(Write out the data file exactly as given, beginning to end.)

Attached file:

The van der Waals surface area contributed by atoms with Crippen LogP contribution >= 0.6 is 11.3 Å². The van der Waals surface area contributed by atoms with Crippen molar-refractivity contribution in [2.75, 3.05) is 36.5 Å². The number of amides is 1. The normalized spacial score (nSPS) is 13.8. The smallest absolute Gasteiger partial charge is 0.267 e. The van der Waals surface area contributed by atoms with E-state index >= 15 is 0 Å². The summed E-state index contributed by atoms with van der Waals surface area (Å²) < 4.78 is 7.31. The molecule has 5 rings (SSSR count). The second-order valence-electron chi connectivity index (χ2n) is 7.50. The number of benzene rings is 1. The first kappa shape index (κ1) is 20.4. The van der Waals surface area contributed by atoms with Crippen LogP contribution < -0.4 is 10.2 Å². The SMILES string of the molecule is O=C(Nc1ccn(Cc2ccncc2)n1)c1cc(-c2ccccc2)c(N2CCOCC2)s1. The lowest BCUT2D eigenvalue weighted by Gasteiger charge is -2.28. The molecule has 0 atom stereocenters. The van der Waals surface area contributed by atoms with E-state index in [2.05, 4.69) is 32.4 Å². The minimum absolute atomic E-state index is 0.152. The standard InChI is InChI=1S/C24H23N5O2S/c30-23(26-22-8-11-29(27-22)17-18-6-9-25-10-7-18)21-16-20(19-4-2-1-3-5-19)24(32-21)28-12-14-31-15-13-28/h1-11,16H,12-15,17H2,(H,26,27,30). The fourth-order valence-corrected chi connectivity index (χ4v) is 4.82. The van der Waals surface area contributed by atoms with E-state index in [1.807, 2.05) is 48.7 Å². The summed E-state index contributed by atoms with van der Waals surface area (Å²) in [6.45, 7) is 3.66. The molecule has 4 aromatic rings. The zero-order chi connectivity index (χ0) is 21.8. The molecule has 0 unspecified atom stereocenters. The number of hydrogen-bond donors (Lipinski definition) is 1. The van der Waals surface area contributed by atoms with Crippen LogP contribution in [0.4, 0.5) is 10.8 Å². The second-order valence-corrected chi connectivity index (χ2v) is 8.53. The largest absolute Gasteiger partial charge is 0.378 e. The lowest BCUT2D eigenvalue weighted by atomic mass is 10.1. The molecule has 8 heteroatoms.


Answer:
The van der Waals surface area contributed by atoms with Crippen LogP contribution >= 0.6 is 11.3 Å². The van der Waals surface area contributed by atoms with Crippen molar-refractivity contribution in [2.75, 3.05) is 36.5 Å². The number of amides is 1. The normalized spacial score (nSPS) is 13.8. The smallest absolute Gasteiger partial charge is 0.267 e. The van der Waals surface area contributed by atoms with E-state index >= 15 is 0 Å². The summed E-state index contributed by atoms with van der Waals surface area (Å²) < 4.78 is 7.31. The molecule has 5 rings (SSSR count). The second-order valence-electron chi connectivity index (χ2n) is 7.50. The number of benzene rings is 1. The first kappa shape index (κ1) is 20.4. The van der Waals surface area contributed by atoms with Crippen LogP contribution < -0.4 is 10.2 Å². The SMILES string of the molecule is O=C(Nc1ccn(Cc2ccncc2)n1)c1cc(-c2ccccc2)c(N2CCOCC2)s1. The lowest BCUT2D eigenvalue weighted by Gasteiger charge is -2.28. The molecule has 0 atom stereocenters. The van der Waals surface area contributed by atoms with E-state index in [2.05, 4.69) is 32.4 Å². The minimum absolute atomic E-state index is 0.152. The standard InChI is InChI=1S/C24H23N5O2S/c30-23(26-22-8-11-29(27-22)17-18-6-9-25-10-7-18)21-16-20(19-4-2-1-3-5-19)24(32-21)28-12-14-31-15-13-28/h1-11,16H,12-15,17H2,(H,26,27,30). The fourth-order valence-corrected chi connectivity index (χ4v) is 4.82. The van der Waals surface area contributed by atoms with E-state index in [1.807, 2.05) is 48.7 Å². The summed E-state index contributed by atoms with van der Waals surface area (Å²) in [6.45, 7) is 3.66. The molecule has 4 aromatic rings. The zero-order chi connectivity index (χ0) is 21.8. The molecule has 0 unspecified atom stereocenters. The number of hydrogen-bond donors (Lipinski definition) is 1. The van der Waals surface area contributed by atoms with Crippen LogP contribution in [0.4, 0.5) is 10.8 Å². The second-order valence-corrected chi connectivity index (χ2v) is 8.53. The largest absolute Gasteiger partial charge is 0.378 e. The lowest BCUT2D eigenvalue weighted by atomic mass is 10.1. The molecule has 8 heteroatoms.